The results presented by Werner et al. demonstrated no significant difference between vertebral body stenting and balloon kyphoplasty with regard to cement leakage, radiation exposure time, or neurological sequelae. The fact that similar rates of cement leakage were observed is not surprising as both techniques rely on the production of a cavity before cement application.
In comparison with kyphoplasty, vertebral body stenting includes an additional surgical step for stent insertion and dilation, which technically is not challenging for any surgeon who is familiar with the balloon kyphoplasty technique but which may be associated with its own specific and technique-related pitfalls. Difficulties involving incomplete stent dilation may be encountered, as described by the authors. Stent opening may be sensitive to implant placement (i.e., too lateral to the vertebral body cortex), type of fracture, level of fracture (thoracic vertebrae are smaller than lumbar vertebrae), and fracture age (bone too sclerotic in older fractures), one point that was only partially evaluated in the study by Werner et al. Anterior dislodgement with stent penetration of the anterior vertebral body cortex may bring the sharp edges of the stent into immediate contact with vascular structures. This raises questions about revision strategies following vertebral body stenting procedures since posterior removal of a (partially) opened or even unopened stent may be technically impossible. These aspects were confirmed by the authors’ results, which revealed significantly higher material-related complications in the vertebral body stenting cohort. It should, however, be noted that none of the material-related complications imposed any substantial threat to patient safety. Furthermore, discrepancies in cement leakage rates can be attributed to the different types of cement that were used in the different groups rather than to the surgical technique, a problem that compromises the comparison between the two cohorts.
Finally, the authors did not observe any advantage of vertebral body stenting over balloon kyphoplasty with regard to kyphosis correction, which was one of the main aims of its market introduction. Future studies should therefore delineate whether there is one particular subset of fractures that is at increased risk of re-subsidence, and for which vertebral body stenting may thus have advantages over other types of cement augmenting techniques. The current study, however, did not reveal any particular advantage of vertebral body stenting over a standard balloon kyphoplasty technique.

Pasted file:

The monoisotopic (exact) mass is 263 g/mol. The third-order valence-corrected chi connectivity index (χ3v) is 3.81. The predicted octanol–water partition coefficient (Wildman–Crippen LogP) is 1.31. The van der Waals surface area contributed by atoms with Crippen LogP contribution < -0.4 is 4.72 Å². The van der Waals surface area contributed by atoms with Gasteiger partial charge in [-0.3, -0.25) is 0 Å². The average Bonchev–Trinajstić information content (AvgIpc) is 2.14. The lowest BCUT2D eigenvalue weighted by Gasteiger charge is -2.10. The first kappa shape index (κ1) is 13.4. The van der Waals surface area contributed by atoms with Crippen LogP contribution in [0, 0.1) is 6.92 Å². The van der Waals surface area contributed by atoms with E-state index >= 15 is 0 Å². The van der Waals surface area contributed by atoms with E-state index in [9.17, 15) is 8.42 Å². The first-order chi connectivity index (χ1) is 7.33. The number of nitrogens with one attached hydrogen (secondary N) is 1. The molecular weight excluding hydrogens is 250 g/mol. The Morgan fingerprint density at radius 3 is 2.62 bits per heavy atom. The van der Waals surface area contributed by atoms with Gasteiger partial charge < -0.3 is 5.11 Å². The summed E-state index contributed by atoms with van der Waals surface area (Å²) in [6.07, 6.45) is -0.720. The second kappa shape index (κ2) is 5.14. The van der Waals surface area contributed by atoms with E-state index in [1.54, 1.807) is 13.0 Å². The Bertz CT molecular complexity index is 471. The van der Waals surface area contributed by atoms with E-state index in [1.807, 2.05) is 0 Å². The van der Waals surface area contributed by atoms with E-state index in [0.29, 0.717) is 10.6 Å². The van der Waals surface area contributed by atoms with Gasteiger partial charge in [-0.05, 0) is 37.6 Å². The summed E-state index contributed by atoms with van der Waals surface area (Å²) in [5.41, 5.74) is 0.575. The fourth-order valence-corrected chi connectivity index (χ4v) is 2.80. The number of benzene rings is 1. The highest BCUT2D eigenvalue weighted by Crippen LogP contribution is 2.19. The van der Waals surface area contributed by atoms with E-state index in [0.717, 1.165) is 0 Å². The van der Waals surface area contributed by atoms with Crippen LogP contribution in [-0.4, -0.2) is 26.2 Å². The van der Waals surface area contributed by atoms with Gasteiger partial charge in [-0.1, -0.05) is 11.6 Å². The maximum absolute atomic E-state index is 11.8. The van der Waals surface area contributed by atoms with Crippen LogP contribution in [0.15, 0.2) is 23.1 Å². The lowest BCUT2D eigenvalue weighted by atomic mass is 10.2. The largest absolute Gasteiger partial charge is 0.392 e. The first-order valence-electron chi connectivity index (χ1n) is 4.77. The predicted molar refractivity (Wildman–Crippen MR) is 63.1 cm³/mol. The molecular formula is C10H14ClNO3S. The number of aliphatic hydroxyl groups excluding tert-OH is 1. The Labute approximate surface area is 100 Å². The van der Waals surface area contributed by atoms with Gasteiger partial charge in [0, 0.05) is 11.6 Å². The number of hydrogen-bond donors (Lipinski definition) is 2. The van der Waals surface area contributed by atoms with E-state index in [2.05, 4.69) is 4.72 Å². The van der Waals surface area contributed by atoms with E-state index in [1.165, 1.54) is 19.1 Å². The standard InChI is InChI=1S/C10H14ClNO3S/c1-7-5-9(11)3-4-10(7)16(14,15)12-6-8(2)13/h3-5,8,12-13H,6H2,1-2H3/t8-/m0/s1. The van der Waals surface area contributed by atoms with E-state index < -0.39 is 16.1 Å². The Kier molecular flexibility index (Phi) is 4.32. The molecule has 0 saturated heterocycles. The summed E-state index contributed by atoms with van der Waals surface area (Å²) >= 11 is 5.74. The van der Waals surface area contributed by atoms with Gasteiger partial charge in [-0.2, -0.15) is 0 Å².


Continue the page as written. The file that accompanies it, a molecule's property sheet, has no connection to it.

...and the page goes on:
The adoption of vertebral body stenting by spine surgeons will similarly depend on the additional implant-related costs as well as the local reimbursement system, which may vary substantially among countries. Werner et al. provided a provisional cost analysis, but it focused only on immediate and direct implant-related expenditures. The considerable prevalence of material-related complications, however, led to the use of multiple sets of vertebral body stenting implants in the same patient, which significantly raised the overall costs. This fact should be included in any upcoming detailed analysis of direct and indirect expenditures. Finally, as Werner et al. pointed out, they compared the overall costs of vertebral stenting with a rather cost-intensive balloon kyphoplasty system. This may direct the surgeon’s choice toward cheaper alternatives, including less costly balloon kyphoplasty or vertebroplasty systems.
In summary, use of percutaneous cement augmenting techniques has substantially improved treatment of vertebral compression fractures, with reduced overall morbidity and mortality rates as well as immediate pain relief and mobilization of the patients. Modifications of the surgical technique, changes in the cement application process, and modified cement materials will ultimately result in further improvements, particularly for patients with debilitating pain and those who do not respond to conservative therapy.
Additional studies and larger cohorts will be required to establish the real effectiveness and value of each of these techniques, and the series of questions raised will be the key factor for further improvements of a recently introduced vertebral body stenting technique before it may find general acceptance and widespread application among the spine community.